How to Raise Scientists

What’s life without the world within us, a perpetually unfolding space that is the kaleidoscope to our reality? Children, being so free from the constraints of adulthood, roam in and out of this space without care, bringing traces from one world to another. These are the years of soft imaginings; of observing the world like a sponge which takes in all that it can take, without the pretense of an intellectual or the fear of being wrong.

At the same time, we are taught that these meanderings are nothing but child-like tendencies to understand the world. As we step into adulthood, we are transforming our minds to be computation tools to synthesize information, leaving the imaginations behind and forgetting that these kinds of meanderings, too, still remain to be the most fertile space to understand the world.

Scientists too are vivid imaginators. From Carl Sagan to Albert Einstein, the greatest scientists agree on a crucial thing – the role of imaginations to create space for theories and calculations. Carl Sagan lamented the ways parents dismissed children’s quirky questions, while Einstein had understood for a long time that “creativity is intelligence at play.” So what’s a better way to learn about this fluid spectrum of creativity and intelligence than to peek into some of the greatest scientists’ early beginnings; their first steps of fascination towards the worlds of invisible matters.

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Einstein’s Imaginations

“Imagination is more important than knowledge,” said Einstein; the man who endured years of telescoping into the unknown and meddling in the invisible fabrics of the universe, the mathematics and physics. We often disconnect math and the arts; the pure and the imagination; the objective and the subjective. Yet math, in the hands and minds of Einstein, came a bit like this: after hours and hours of rumination on math, he took violin breaks, and a little mathematical blessing comes in between the sweeping notes of music.

To anyone who assumes that different study fields are in separate pedagogical boxes; bless them, because they need to know Einstein’s idea of combinatorial creativity.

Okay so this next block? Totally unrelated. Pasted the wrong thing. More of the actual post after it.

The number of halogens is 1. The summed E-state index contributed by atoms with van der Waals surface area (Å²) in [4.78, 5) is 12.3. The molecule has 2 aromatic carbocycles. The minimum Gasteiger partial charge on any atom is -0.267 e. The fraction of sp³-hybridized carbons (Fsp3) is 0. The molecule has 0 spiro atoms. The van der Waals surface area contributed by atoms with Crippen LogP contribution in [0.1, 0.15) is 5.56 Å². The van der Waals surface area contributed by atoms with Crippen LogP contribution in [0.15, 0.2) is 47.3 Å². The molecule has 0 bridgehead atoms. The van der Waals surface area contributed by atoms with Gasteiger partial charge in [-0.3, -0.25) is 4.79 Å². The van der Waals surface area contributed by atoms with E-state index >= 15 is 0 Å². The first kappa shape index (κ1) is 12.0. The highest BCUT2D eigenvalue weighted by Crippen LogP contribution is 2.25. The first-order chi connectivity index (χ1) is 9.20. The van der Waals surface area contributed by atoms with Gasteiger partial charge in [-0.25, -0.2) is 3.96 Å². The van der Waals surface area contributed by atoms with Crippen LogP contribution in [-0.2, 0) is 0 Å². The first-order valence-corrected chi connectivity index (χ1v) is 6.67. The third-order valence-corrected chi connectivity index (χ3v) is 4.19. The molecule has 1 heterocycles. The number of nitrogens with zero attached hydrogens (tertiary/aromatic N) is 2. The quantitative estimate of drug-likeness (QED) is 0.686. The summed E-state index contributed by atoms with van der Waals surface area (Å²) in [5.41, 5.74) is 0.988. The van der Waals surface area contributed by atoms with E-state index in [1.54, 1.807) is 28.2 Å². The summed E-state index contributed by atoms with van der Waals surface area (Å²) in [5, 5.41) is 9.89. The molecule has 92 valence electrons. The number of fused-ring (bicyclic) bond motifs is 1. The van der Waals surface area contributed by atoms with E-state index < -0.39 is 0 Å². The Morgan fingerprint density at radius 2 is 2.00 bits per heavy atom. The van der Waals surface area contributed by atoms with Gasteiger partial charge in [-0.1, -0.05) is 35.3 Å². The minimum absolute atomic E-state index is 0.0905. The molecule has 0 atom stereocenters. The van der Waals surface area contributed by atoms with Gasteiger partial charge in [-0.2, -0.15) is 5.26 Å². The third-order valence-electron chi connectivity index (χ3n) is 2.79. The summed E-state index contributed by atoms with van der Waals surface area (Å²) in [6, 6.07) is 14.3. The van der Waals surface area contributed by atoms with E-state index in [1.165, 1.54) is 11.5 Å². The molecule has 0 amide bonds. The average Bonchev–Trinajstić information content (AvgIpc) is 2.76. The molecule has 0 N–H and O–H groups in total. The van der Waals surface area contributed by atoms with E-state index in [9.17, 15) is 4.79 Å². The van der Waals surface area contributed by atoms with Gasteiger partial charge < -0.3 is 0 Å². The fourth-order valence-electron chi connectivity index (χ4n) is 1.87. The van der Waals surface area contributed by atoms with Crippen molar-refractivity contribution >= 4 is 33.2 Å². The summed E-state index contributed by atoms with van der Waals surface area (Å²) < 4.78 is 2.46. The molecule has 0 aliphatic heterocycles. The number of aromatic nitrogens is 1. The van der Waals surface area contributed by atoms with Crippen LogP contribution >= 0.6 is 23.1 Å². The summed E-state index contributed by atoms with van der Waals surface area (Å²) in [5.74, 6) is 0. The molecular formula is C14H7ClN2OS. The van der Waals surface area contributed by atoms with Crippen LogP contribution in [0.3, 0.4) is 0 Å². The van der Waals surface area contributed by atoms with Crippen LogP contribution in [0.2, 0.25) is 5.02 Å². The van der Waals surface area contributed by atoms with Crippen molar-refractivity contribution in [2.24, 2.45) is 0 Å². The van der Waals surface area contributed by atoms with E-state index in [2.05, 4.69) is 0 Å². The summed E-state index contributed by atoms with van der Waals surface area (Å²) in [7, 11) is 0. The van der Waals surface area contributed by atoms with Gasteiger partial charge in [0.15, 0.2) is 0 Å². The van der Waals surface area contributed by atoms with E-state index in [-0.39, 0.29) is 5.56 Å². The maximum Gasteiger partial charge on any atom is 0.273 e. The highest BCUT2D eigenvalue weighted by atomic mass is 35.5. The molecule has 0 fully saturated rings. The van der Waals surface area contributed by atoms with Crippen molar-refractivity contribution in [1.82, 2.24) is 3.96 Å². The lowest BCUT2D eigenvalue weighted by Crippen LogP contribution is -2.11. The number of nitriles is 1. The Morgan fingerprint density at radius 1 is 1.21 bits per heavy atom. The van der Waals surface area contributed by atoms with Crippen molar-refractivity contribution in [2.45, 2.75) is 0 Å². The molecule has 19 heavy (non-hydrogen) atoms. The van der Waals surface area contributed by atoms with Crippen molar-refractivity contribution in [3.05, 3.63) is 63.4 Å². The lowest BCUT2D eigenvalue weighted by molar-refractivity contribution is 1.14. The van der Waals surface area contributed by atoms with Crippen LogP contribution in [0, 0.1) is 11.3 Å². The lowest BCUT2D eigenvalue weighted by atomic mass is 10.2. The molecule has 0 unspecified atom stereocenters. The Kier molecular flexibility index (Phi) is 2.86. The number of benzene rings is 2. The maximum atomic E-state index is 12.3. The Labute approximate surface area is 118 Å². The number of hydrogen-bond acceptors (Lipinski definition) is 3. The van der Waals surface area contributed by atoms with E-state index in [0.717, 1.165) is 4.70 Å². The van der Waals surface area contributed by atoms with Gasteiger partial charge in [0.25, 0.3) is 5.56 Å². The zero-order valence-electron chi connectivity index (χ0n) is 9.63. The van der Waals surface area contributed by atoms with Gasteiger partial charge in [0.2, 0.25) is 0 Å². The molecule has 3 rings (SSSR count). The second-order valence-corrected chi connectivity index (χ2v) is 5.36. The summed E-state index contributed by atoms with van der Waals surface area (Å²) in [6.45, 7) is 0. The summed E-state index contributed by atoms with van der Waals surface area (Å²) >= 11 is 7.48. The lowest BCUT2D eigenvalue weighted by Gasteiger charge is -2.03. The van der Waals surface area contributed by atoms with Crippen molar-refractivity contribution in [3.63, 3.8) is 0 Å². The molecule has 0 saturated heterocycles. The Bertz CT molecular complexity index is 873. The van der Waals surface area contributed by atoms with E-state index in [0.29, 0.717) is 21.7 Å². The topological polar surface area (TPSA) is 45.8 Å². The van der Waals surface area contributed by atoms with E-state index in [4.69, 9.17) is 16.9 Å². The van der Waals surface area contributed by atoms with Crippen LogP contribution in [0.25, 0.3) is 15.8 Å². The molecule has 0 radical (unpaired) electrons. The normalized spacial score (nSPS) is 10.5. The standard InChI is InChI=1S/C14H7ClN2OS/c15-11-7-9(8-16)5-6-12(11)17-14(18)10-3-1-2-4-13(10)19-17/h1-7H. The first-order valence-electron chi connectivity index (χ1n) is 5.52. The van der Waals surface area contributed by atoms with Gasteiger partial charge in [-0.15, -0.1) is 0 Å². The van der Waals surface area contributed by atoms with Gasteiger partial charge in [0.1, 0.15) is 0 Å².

Einstein himself was never a child of prodigy. He not only skipped classes but grew to lament the German authoritarian school system that later defined his philosophies in learning. From elementary school to his university life, he picked and chose what he wanted to learn from the system. And the rest, he diligently studied at home by himself. Indeed, Einstein loved and much preferred self-learning and self-exploration ever since his uncle brought him books on math and sciences. In fact, he started tinkering with the idea of moving as fast as light –the seed of his groundbreaking special theory of relativity — at the tender age of 17 years old, when he had access to one of the best physics lab and a generous support from the more relaxed education environment in Switzerland.

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The Priest’s Big Bang

If you’re sure about something, you don’t need faith. It’s when you have the doubts that faith kicks in. And that’s true in science as well as anything else. – Guy Consolmagno

Already arriving at peace with the magnetizing mystery in the interplay of science and religion, Guy Consolmagno can console himself, knowing there is a God and maybe, aliens, too. Yet to many of us who are used to running in the notion that science and religion can’t coexist, we might have forgotten that the foundations of science, too, are often laid out by religious scholars. In the 20th century, a historical achievement in astronomy was made by a priest when he proposed the Cosmic Egg – or now we call it the Big Bang theory, a theory akin to the Creation story.

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